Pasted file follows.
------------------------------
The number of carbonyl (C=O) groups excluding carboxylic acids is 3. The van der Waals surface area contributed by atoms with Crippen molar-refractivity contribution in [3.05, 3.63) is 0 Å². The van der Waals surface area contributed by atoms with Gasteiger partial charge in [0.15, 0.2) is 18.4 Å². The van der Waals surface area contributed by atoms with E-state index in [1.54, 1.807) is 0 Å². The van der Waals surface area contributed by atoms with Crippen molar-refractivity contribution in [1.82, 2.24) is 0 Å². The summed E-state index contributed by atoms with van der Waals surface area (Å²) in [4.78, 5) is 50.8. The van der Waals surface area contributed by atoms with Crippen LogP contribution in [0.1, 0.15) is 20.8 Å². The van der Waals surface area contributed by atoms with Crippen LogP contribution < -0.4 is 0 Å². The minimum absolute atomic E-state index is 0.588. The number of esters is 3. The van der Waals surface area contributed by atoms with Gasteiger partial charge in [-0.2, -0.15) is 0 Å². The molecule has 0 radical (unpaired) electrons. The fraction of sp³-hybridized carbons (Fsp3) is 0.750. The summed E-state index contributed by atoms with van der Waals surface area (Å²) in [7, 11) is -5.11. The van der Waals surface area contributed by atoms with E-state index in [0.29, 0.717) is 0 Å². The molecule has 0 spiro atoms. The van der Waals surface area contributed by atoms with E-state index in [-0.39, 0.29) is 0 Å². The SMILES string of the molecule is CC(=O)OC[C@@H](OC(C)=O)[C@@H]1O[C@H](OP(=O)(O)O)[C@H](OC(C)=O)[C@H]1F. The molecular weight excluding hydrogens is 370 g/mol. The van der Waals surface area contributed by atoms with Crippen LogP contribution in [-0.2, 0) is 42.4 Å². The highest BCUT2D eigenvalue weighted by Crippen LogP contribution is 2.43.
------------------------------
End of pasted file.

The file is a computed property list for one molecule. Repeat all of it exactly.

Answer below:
The number of carbonyl (C=O) groups excluding carboxylic acids is 3. The van der Waals surface area contributed by atoms with Crippen molar-refractivity contribution in [3.05, 3.63) is 0 Å². The van der Waals surface area contributed by atoms with Gasteiger partial charge in [0.15, 0.2) is 18.4 Å². The van der Waals surface area contributed by atoms with E-state index in [1.54, 1.807) is 0 Å². The van der Waals surface area contributed by atoms with Crippen molar-refractivity contribution in [1.82, 2.24) is 0 Å². The summed E-state index contributed by atoms with van der Waals surface area (Å²) in [4.78, 5) is 50.8. The van der Waals surface area contributed by atoms with Crippen LogP contribution in [0.1, 0.15) is 20.8 Å². The van der Waals surface area contributed by atoms with Crippen LogP contribution < -0.4 is 0 Å². The minimum absolute atomic E-state index is 0.588. The number of esters is 3. The van der Waals surface area contributed by atoms with Gasteiger partial charge in [-0.2, -0.15) is 0 Å². The molecule has 0 radical (unpaired) electrons. The fraction of sp³-hybridized carbons (Fsp3) is 0.750. The summed E-state index contributed by atoms with van der Waals surface area (Å²) in [7, 11) is -5.11. The van der Waals surface area contributed by atoms with E-state index in [0.29, 0.717) is 0 Å². The molecule has 0 spiro atoms. The van der Waals surface area contributed by atoms with E-state index in [-0.39, 0.29) is 0 Å². The SMILES string of the molecule is CC(=O)OC[C@@H](OC(C)=O)[C@@H]1O[C@H](OP(=O)(O)O)[C@H](OC(C)=O)[C@H]1F. The molecular weight excluding hydrogens is 370 g/mol. The van der Waals surface area contributed by atoms with Crippen LogP contribution in [-0.2, 0) is 42.4 Å². The highest BCUT2D eigenvalue weighted by Crippen LogP contribution is 2.43.